With the Supreme Court expected to issue its landmark ruling in the Obamacare case next week, polling data reveals just one-third of Americans support the controversial health care law.
“The Supreme Court is likely to release its landmark decision on the constitutionality of the 2010 Patient Protection and Affordable Care Act within the next week. Americans show at best mixed support for the law and widely view the individual mandate that requires Americans to have health insurance as unconstitutional,” a new Gallup analysis indicates. “Although President Obama and his supporters predicted that Americans would become more positive about the law after it passed and they had time to better understand it, that has not been the case. Americans appear as negative or more negative now than they were when the PPACA was first passed.”
While the high court may take one of several approaches to the law — with most observers expecting either a full repeal, partial repeal or a repeal of the individual mandate — there is little doubt that Americans oppose the law and want it changed.
Gallup noted a Kaiser Foundation poll showed Americans were more unfavorable than favorable toward the law by a 44% to 37% margin. A new June 14-18 AP/GfK poll found 47% opposed to the law, while 33% were in favor.
Gallup’s own polling data found 72% say the individual mandate is unconstitutional, while 20% consider it constitutional. The vast majority of Republicans (94%) and opponents of the healthcare law (94%) say the provision is unconstitutional, but so do the majority of Democrats (56%) and those who broadly favor the law (54%).
The polling data finds a partisan split on Obamacare that will likely continue after the decision and form the basis for the differences of opinion that will be seen in the general election matchup between Mitt Romney and President Barack Obama.
“Regardless of the content of the Supreme Court decision, it is almost certain that Republicans and Democrats will have very different reactions to it. Gallup polling on the topic shows Republicans have overwhelmingly negative views of the healthcare law, and Democrats, overwhelmingly positive. Specifically, 71% of Democrats said it was a good thing the law passed and 81% of Republicans said it was a bad thing in Gallup’s most recent update. Independents’ views have been more variable, though more often than not they have tilted toward opposing it,” Gallup noted.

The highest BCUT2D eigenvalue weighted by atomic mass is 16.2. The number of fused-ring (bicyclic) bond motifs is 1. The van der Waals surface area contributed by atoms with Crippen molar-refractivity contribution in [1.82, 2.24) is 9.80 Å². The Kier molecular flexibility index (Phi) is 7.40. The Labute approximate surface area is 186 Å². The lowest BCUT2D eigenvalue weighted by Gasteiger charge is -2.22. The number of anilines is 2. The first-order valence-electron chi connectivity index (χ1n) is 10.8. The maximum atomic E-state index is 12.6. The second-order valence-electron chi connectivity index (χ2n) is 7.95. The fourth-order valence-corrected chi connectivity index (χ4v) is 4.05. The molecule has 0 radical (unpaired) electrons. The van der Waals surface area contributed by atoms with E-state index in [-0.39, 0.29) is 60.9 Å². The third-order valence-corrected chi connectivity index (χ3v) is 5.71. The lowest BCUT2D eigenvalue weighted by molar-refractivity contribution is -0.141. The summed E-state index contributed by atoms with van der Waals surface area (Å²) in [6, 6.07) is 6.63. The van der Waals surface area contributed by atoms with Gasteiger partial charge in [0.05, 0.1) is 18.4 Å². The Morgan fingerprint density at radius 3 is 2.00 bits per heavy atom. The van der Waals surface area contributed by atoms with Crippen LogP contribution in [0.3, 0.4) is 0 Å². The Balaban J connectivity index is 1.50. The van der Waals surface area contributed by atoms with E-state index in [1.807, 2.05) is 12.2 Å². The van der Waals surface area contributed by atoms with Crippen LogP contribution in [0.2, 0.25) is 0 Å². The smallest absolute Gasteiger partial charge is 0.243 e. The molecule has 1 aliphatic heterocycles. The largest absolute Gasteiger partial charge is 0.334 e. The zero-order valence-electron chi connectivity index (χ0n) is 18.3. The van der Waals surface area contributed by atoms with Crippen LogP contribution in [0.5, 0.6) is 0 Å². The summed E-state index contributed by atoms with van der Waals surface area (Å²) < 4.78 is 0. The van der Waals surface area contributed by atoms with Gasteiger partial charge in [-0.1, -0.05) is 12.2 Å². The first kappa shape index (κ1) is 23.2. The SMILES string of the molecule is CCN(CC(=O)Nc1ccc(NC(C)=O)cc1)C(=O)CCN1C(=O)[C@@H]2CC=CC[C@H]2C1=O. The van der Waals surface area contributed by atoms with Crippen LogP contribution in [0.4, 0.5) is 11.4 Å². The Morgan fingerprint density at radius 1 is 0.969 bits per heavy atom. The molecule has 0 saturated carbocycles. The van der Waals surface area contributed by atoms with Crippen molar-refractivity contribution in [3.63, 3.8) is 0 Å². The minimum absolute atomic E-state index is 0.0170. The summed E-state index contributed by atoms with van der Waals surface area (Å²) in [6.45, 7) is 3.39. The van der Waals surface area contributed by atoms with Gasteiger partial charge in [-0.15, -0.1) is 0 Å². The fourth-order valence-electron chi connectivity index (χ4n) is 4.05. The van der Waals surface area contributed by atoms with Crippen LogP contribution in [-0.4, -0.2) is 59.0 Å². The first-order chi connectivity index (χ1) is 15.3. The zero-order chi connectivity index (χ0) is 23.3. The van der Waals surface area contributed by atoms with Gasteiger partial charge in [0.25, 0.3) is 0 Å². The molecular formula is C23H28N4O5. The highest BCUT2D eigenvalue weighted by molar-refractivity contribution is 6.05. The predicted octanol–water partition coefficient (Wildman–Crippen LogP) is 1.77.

It continued: “A majority of Republicans, 68%, also believe the healthcare law will make the healthcare situation in their family worse in the future if all of its provisions go into effect. Democrats are more divided in their views as to whether it would make things better (40%) or not make much difference (43%).”
The decision could have a huge impact on the abortion-funding components of Obamacare.
Nestled within the “individual mandate” in the Obamacare act — that portion of the Act requiring every American to purchase government — approved insurance or pay a penalty — is an “abortion premium mandate.” This mandate requires all persons enrolled in insurance plans that include elective abortion coverage to pay a separate premium from their own pockets to fund abortion. As a result, many pro-life Americans will have to decide between a plan that violates their consciences by funding abortion, or a plan that may not meet their health needs.
The Department of Health and Human Services has issued a final rule regarding establishment of the state health care exchanges required under the Patient Protection and Affordable Care Act.
As a knowledgeable pro-life source on Capitol Hill informed LifeNews, as authorized by Obamacare, “The final rule provides for taxpayer funding of insurance coverage that includes elective abortion” and the change to longstanding law prohibiting virtually all direct taxpayer funding of abortions (the Hyde Amendment) is accomplished through an accounting arrangement described in the Affordable Care Act and reiterated in the final rule issued.
“To comply with the accounting requirement, plans will collect a $1 abortion surcharge from each premium payer,” the pro-life source informed LifeNews. “The enrollee will make two payments, $1 per month for abortion and another payment for the rest of the services covered. As described in the rule, the surcharge can only be disclosed to the enrollee at the time of enrollment. Furthermore, insurance plans may only advertise the total cost of the premiums without disclosing that enrollees will be charged a $1 per month fee to pay to directly subsidize abortions.”
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The pro-life advocate told LifeNews that the final HHS rule mentions, but does not address concerns about abortion coverage in “multi-state” plans administered by the Federal Government’s Office of Personell Management (OPM).
“There is nothing in the Affordable Care Act to prevent some OPM (government administered) plans from covering elective abortion, and questions remain about whether OPM multi-state plans will include elective abortion,” the pro-life source said. “If such plans do include abortion, there are concerns that the abortion coverage will even be offered in states that have prohibited abortion coverage in their state exchanges.”
The final rule indicates: “Specific standards for multi-state plans will be described in future rulemaking published by OPM…”
Set to go into effect in 2014, the unconstitutional provisions found in Section 1303 of the Obamacare Act compel enrollees in certain health plans to pay a separate abortion premium from their own pocket, without the ability to decline abortion coverage based on religious or moral objection.